The reaction with DCPC which takes approximately one week, may be accelerated by the addition of HA, a 48% addition causing the settling time to diminish from 22 to 8 minutes.
The combination of TTCP with, as shown in Fukase, was more successful.
By the addition of some fluoride to the blend to prevent its nucleation it was observed that the reaction product consisted in PHA.
In this last combination the inventors found that the reaction was completed in 24 hours.
Brown and Chow inventors determined a compression resistance of 37 MPa although Monma, Makishima, Mitomo and Ikegami indicate for the combination of TTCP with DCPD values comprised between and 11 MPa. The porosity is about 50% (4).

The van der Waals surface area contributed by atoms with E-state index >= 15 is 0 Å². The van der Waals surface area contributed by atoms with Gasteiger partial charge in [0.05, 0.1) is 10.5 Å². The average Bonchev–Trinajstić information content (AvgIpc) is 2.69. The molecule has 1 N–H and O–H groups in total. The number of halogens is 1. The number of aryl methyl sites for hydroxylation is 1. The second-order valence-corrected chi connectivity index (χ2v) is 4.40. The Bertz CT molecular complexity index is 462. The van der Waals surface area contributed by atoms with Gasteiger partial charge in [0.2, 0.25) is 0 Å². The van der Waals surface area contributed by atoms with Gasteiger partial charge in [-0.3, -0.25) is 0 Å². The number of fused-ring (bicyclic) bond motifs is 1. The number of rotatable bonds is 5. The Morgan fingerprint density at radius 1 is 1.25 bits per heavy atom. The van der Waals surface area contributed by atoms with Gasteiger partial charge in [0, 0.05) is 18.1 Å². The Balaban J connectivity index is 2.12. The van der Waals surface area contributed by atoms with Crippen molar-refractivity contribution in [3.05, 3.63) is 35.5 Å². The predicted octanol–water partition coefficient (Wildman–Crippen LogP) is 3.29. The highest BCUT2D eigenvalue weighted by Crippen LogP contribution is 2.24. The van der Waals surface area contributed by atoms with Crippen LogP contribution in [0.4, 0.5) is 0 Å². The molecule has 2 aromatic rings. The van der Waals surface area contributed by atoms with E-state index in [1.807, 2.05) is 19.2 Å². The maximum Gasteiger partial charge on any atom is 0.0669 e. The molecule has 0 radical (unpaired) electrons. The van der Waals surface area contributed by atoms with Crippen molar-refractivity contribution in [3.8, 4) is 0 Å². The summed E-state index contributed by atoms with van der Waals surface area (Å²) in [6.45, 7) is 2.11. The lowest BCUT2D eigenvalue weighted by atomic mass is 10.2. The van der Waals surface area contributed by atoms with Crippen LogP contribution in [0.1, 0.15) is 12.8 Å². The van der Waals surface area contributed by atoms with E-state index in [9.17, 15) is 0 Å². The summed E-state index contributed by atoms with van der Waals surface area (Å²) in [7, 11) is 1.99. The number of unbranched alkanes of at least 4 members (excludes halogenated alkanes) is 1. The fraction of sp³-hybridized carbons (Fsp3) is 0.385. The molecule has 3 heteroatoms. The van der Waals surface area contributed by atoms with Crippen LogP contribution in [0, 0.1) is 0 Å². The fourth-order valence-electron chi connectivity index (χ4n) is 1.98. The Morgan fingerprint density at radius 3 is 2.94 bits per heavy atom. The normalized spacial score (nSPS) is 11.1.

Concerning the combination of MCPM with β-TCP the inventors are Mirtschi, Lemaitre and collaborators observing for 2 minutes the setting in combinations with β-TCP.
The product of the reaction was DCPD and the tensile resistance varies between 0.2 and 1.1 MPa.
The tensile resistance was lowered by drying and aging in water.
The addition of calcium pyrophosphate, calcium sulphate, dihydrate or hemihydrate calcium sulphate increases the setting time up to approximately 10 minutes and the tensile resistance in dry state to about 3 MPa, by.
By any means, even in that case the resistance decreases with the aging in a saliva solution.
The combination of α-TCP with DCPD is also known by Monma and his collaborators having studied the hydration of α-tricalcic phosphate.
The reaction rate decreases with temperature and pH.
The final product was CDA and even at 60° C. the setting time was of some hours and the porosity was of 60%. The compression resistance was of about 17 MPa and the tensile resistance reached 3 MPa. This combination is not adequate as a cement due to its long setting time.
Monma also studied the hydration and hardening of brushite and monetite.
The hardening was obtained by the addition of CaCo3 and water.